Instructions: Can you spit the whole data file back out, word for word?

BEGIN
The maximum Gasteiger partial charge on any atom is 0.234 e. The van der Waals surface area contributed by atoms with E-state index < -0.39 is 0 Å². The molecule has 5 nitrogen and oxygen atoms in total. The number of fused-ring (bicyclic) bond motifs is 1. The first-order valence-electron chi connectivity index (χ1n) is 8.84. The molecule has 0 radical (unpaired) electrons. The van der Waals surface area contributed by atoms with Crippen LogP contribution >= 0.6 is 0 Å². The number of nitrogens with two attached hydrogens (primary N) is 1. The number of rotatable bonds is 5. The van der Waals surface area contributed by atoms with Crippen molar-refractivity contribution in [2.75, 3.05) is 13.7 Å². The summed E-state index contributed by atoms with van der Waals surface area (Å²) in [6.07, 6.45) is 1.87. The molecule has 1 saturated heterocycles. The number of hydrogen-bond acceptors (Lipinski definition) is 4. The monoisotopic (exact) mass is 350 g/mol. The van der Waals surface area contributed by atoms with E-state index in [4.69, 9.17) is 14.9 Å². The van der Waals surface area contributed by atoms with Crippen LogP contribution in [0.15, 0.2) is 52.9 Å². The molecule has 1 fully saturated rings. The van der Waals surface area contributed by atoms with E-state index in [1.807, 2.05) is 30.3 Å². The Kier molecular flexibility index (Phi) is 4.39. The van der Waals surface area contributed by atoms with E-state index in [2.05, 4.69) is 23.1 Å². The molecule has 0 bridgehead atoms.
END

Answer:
The maximum Gasteiger partial charge on any atom is 0.234 e. The van der Waals surface area contributed by atoms with E-state index < -0.39 is 0 Å². The molecule has 5 nitrogen and oxygen atoms in total. The number of fused-ring (bicyclic) bond motifs is 1. The first-order valence-electron chi connectivity index (χ1n) is 8.84. The molecule has 0 radical (unpaired) electrons. The van der Waals surface area contributed by atoms with Crippen LogP contribution >= 0.6 is 0 Å². The number of nitrogens with two attached hydrogens (primary N) is 1. The number of rotatable bonds is 5. The van der Waals surface area contributed by atoms with Crippen molar-refractivity contribution in [2.75, 3.05) is 13.7 Å². The summed E-state index contributed by atoms with van der Waals surface area (Å²) in [6.07, 6.45) is 1.87. The molecule has 1 saturated heterocycles. The number of hydrogen-bond acceptors (Lipinski definition) is 4. The monoisotopic (exact) mass is 350 g/mol. The van der Waals surface area contributed by atoms with E-state index in [4.69, 9.17) is 14.9 Å². The van der Waals surface area contributed by atoms with Crippen LogP contribution in [0.15, 0.2) is 52.9 Å². The molecule has 1 fully saturated rings. The van der Waals surface area contributed by atoms with E-state index in [1.807, 2.05) is 30.3 Å². The Kier molecular flexibility index (Phi) is 4.39. The van der Waals surface area contributed by atoms with E-state index in [2.05, 4.69) is 23.1 Å². The molecule has 0 bridgehead atoms.